“Deadman Wonderland,” as you might have already guessed, is a darkly dramatic, rather explicit anime series (might want to make sure the kids are asleep for this one), though it is rather short-lived at only twelve episodes total. The art style is well-executed and quite cinematic. Seemingly utilizing traditional animation techniques, alongside computer generated images. Story-wise, I gather we can expect to see complex character development, dark story lines, vicious, yet stunning, action sequences, and some twisted, suspenseful villainy.
The story centers around a privately owned prison/tourist attraction known as Deadman Wonderland. It is a place for death row inmates to fight for their lives, simply for the amusement of those beyond its walls. The prison itself resides in an alternate future Tokyo, which has become a wasteland, destroyed by a mysterious natural disaster ten years prior. Not to the dismay of those in charge of the hellish facility, as they seem more than happy to open up their doors for the public’s hard-earned dollars (…yen?).
In a school somewhere outside the desolate city, our hero, Ganta, a young, soft-spoken boy, prepares for a field trip with his classmates to the popular prison. Ganta seems nice enough, but also appears to have a mysterious past, as he claims to have no memory of the events that led to the destruction of Tokyo. A claim some of his classmates, and even some of his friends, find hard to believe. Sadly and suddenly, before the school day can even begin, an “incident” (without giving too much away) leaves Ganta arrested for a crime he believes he did not commit, and on trial for his life. Soon after, he is sentenced to death and forced to enter Deadman Wonderland under circumstances he would have never believed possible.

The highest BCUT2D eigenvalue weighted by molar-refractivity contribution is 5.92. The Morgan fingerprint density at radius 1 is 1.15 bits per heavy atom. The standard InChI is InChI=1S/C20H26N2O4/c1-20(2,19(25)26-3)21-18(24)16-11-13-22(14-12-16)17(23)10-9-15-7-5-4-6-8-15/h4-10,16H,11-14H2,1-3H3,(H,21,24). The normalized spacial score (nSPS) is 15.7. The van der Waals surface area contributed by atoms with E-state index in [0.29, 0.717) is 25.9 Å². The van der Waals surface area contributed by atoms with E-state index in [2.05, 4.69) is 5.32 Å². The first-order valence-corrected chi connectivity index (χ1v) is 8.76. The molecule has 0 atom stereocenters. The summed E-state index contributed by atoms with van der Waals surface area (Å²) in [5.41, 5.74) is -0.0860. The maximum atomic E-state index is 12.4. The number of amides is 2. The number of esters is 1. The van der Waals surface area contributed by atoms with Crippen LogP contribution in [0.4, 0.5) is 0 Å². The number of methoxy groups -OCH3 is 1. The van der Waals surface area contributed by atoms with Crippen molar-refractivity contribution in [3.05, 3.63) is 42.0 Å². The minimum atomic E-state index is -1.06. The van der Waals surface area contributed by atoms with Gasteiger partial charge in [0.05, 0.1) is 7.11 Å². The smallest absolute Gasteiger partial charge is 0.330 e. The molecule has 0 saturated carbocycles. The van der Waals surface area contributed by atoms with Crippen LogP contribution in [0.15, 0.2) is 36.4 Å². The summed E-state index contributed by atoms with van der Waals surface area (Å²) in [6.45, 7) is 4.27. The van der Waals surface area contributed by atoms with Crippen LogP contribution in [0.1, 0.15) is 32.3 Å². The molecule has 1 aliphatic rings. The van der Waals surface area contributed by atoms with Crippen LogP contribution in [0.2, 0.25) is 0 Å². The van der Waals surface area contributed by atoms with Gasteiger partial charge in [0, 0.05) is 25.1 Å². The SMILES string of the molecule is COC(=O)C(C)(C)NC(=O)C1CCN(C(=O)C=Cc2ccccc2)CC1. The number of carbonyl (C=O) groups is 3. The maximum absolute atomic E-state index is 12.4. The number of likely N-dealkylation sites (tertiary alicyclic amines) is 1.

Inside the prison, it is made clear by the guards, led by their chief warden Makina, that any and all inmates will be treated worse than animals. Especially Ganta, who, because of the nature of his supposed crime, is given the least amount of respect or concern. Makina goes on to explain the collars the inmates are all forced to wear, and how they are the means by which the guards track and tame the degenerates within.
Shortly after this rather warm welcome, Ganta finds himself alone, wallowing in self pity, and welcoming the thought of his own death. In this moment of utter weakness he meets Shiro, an even more mysterious young girl, who attempts to give Ganta his mercy killing, but is met with surprising resistance. To me, she seems quite the archetypal naive, yet powerful, somewhat crazy, mysterious girl character, often popular in Anime. After her initial attack, she asserts that she knows Ganta and is actually good friends with him.
“Death Row Inmate,” the first episode of this series, raises many questions, while setting up a world rich with tension, high-stakes, and suspenseful intrigue. The series’ run may be short, but its depth and production value bring it almost closer to a lengthy, episodic, animated film. While it may not be as welcoming or as widely-accessible as say a “Dragon Ball Z” or a “Fairy Tail, ” it is quite gory and alluring.
I’m interested in seeing where the rest of this series goes, and knowing that it’s short, and won’t be an overly abundant investment of time (…curse you Fairy Tail!!!!), how could I not keep watching? It’s dark. It’s mysterious. It’s action packed, and deeply dramatic.
If you have any thoughts on this series, or any suggestions for anime you would like to see reviewed here, or are just yearning for human interaction, comment below!